Pathological vertebral fracture

Case contributed by Sarah AlJahdali


Known case of metastatic renal cancer. Now presenting with new onset right leg paresthesia

Patient Data

Age: 55 years
Gender: Male

There is a destructive lytic metastatic lesion involving almost the entire vertebral body of L1, extending into the pedicles, right worse than left, and into the right transverse process.  It is associated with a pathologic compression fracture which demonstrates a maximum height loss of 55%. The lesion is causing cortical and endplate destruction.There is bulging of the mass to the spinal canal with soft tissue extension into the epidural space anteriorly and laterally causing severe central canal stenosis.  There is also extraosseous soft tissue infiltration into the right paravertebral tissues and into the T12-L1 and L1-L2 neural foramen bilaterally, worse on the right. This is resulting in severe neural foraminal stenosis at L1-L2 on the right.

A left sided nephrectomy, pancreatic metastasis and retroperitoneal lymphadenopathy are noted.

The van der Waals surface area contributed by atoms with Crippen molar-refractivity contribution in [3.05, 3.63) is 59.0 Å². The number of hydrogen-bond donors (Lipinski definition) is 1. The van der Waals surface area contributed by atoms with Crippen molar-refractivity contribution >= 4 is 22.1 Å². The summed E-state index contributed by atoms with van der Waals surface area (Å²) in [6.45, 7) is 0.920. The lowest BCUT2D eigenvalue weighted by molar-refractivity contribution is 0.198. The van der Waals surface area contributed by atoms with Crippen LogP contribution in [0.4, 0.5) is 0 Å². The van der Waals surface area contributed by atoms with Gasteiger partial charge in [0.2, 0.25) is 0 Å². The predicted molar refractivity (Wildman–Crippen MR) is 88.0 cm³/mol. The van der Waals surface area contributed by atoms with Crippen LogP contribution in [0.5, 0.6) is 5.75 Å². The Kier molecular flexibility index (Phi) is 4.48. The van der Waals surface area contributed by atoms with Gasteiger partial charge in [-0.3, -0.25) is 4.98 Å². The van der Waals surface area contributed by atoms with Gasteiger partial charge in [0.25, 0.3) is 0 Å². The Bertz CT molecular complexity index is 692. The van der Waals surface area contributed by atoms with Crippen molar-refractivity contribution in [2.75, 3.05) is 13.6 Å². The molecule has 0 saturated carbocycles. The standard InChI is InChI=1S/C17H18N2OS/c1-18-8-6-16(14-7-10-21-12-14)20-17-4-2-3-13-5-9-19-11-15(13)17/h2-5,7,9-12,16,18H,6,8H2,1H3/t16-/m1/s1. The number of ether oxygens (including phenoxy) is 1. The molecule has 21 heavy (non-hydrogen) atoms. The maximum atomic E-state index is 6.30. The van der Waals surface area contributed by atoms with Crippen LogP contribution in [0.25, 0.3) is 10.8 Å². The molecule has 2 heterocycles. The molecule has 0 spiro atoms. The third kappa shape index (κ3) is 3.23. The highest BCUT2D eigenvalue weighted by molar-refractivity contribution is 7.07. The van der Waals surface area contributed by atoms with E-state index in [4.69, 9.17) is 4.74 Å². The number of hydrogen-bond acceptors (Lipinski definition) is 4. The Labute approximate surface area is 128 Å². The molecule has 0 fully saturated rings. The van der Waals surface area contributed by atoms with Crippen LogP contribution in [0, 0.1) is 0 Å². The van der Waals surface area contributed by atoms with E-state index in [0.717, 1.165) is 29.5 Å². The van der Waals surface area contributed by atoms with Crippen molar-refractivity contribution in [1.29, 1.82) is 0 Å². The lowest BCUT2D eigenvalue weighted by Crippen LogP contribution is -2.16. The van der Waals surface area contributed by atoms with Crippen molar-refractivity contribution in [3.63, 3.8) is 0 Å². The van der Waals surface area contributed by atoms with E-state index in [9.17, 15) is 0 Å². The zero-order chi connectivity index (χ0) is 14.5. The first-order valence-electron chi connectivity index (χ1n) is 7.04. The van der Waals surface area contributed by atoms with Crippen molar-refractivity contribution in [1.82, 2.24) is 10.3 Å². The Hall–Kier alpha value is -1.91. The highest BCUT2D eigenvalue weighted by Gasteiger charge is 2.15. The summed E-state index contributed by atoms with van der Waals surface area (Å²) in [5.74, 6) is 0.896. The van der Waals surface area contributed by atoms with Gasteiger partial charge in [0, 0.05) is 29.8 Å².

Case Discussion

Pathological fractures occur when normal stresses cause abnormal bones to fracture, whether affected by malignancy, infection or metabolic bone disease. 

The majority of bone metastasis affects the axial skeleton in a pattern reflecting the distribution of red marrow. CT signs of malignant vertebral compression fractures include the destruction of cortical or cancellous bone, or the pedicle and an associated epidural or focal paravertebral soft-tissue mass.

Remember that although CT delineates well the osseous integrity, lesions that do not cause significant bone destruction may be missed on CT. MRI better evaluates for these occult lesions and the central canal involvement.

Case co-author: Rehana Jaffer, MD, FRCPC

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